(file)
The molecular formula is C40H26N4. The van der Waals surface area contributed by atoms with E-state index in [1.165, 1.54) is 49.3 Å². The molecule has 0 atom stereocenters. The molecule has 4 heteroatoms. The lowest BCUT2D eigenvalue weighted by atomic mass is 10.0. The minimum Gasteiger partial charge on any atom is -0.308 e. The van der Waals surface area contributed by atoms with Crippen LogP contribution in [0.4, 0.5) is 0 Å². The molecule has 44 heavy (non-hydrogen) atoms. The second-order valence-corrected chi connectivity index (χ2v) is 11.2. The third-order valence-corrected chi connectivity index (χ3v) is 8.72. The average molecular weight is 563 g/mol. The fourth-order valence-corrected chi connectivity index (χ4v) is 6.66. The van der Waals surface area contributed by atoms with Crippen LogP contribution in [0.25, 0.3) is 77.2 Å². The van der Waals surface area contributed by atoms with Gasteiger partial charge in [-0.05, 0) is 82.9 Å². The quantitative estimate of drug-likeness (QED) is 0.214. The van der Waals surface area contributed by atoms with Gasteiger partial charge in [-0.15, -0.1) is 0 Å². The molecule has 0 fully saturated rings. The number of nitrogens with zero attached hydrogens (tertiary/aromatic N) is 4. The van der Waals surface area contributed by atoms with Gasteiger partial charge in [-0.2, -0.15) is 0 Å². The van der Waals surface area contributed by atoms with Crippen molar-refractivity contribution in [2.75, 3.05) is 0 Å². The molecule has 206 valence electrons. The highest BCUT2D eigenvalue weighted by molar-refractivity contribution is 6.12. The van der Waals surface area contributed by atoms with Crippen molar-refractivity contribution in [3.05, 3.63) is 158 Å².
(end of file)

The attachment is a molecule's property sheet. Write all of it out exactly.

The molecular formula is C40H26N4. The van der Waals surface area contributed by atoms with E-state index in [1.165, 1.54) is 49.3 Å². The molecule has 0 atom stereocenters. The molecule has 4 heteroatoms. The lowest BCUT2D eigenvalue weighted by atomic mass is 10.0. The minimum Gasteiger partial charge on any atom is -0.308 e. The van der Waals surface area contributed by atoms with Crippen LogP contribution in [0.4, 0.5) is 0 Å². The molecule has 44 heavy (non-hydrogen) atoms. The second-order valence-corrected chi connectivity index (χ2v) is 11.2. The third-order valence-corrected chi connectivity index (χ3v) is 8.72. The average molecular weight is 563 g/mol. The fourth-order valence-corrected chi connectivity index (χ4v) is 6.66. The van der Waals surface area contributed by atoms with Crippen LogP contribution in [0.25, 0.3) is 77.2 Å². The van der Waals surface area contributed by atoms with Gasteiger partial charge in [-0.05, 0) is 82.9 Å². The quantitative estimate of drug-likeness (QED) is 0.214. The van der Waals surface area contributed by atoms with Gasteiger partial charge in [-0.15, -0.1) is 0 Å². The molecule has 0 fully saturated rings. The number of nitrogens with zero attached hydrogens (tertiary/aromatic N) is 4. The van der Waals surface area contributed by atoms with Gasteiger partial charge in [-0.2, -0.15) is 0 Å². The van der Waals surface area contributed by atoms with Crippen molar-refractivity contribution in [2.75, 3.05) is 0 Å². The molecule has 206 valence electrons. The highest BCUT2D eigenvalue weighted by molar-refractivity contribution is 6.12. The van der Waals surface area contributed by atoms with Crippen molar-refractivity contribution in [3.05, 3.63) is 158 Å².